How do you try to differentiate your business from the competition?
We always try to be a bit unique. To customers every shop looks more or less the same, but if you can have one thing that makes you stand out, they’ll come to you. This Christmas our big craze was the Buckfast gift wrap. That contained a bottle of Buckfast, a half bottle, two cans and two miniatures, all wrapped up with big bows. I put it on Facebook, priced at £23 each, and a couple of days later it had been seen by 15,000 people and I had 30 orders. My brother Mandeep spent ages putting them all together, but it brought in an extra £1,000. Things like gift wraps with a bottle of wine and a sparkling glass, there’s a lot of money there. We’ve got Valentine’s Day soon, so we’ve got plans to put more things like that together.
How was Christmas overall?
I think Christmas is going downhill. I think a lot of the magic has gone out of it and it’s not as big as it once was. Before we know it supermarkets will be opening on Christmas Day. But if you’ve got something unique to offer, the customers will come get it.
What effect will the national living wage have on your business?
The way I see it, all you can do is cut hours and start working more yourself. And a lot of items will probably have to go up in price. That’s obvious. I am concerned about losing staff to competitors if they’re offering to pay above the living wage. I like to hope our staff are loyal, but we can only pay what we can afford.
What other industry issues do you care strongly about?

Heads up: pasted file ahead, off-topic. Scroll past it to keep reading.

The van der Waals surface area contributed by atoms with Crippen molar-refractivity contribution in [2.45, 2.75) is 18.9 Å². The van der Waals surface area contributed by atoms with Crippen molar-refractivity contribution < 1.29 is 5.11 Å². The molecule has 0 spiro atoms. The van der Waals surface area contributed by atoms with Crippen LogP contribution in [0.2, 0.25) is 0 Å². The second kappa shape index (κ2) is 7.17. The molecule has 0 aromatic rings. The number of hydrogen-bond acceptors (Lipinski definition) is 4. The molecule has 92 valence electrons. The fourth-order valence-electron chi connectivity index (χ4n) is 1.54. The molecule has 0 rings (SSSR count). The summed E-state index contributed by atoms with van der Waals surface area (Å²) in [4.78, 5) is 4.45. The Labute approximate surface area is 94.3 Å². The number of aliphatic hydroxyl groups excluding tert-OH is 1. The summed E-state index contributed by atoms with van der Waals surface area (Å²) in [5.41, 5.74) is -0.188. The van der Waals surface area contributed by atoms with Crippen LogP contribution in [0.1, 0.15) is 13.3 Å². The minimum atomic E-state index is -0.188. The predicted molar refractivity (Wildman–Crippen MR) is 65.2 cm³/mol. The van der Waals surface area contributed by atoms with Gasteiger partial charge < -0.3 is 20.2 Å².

Paypoint. They need to start paying their retailers something that makes the service worthwhile. With the current commission, if a customer comes in with a £200 bill I end up making a loss. It’s at the point where you’re almost tempted to turn away customers, because it’s not worth the hassle. Why should I be at a loss for offering a Paypoint service and processing their transactions? For a company making as much money as they are, how can they not pay their retailers?
What do you hope to achieve in 2016?
Well it’s too cold in the shop, so I’m going to get air conditioning. That’s probably one of the things we should’ve done when we got it done up last year, but it wasn’t in the budget. So I’m looking to get it installed in the next few months. I’d like to make the shop bigger too, if the property next door became available, but I don’t know if that’ll happen this year. I’d like to get into the food business, maybe buy a few properties. I’ve always had this aim that I would retire by 45 max. I’m still on course, with 20 years to go, but to fulfil it I need to buy more things, I need to keep adding to my portfolio. There’s a lot of money in commercial property, so I’m keeping my eye out for any that come up and I’d also like to start a food business. Hopefully that’ll happen this year.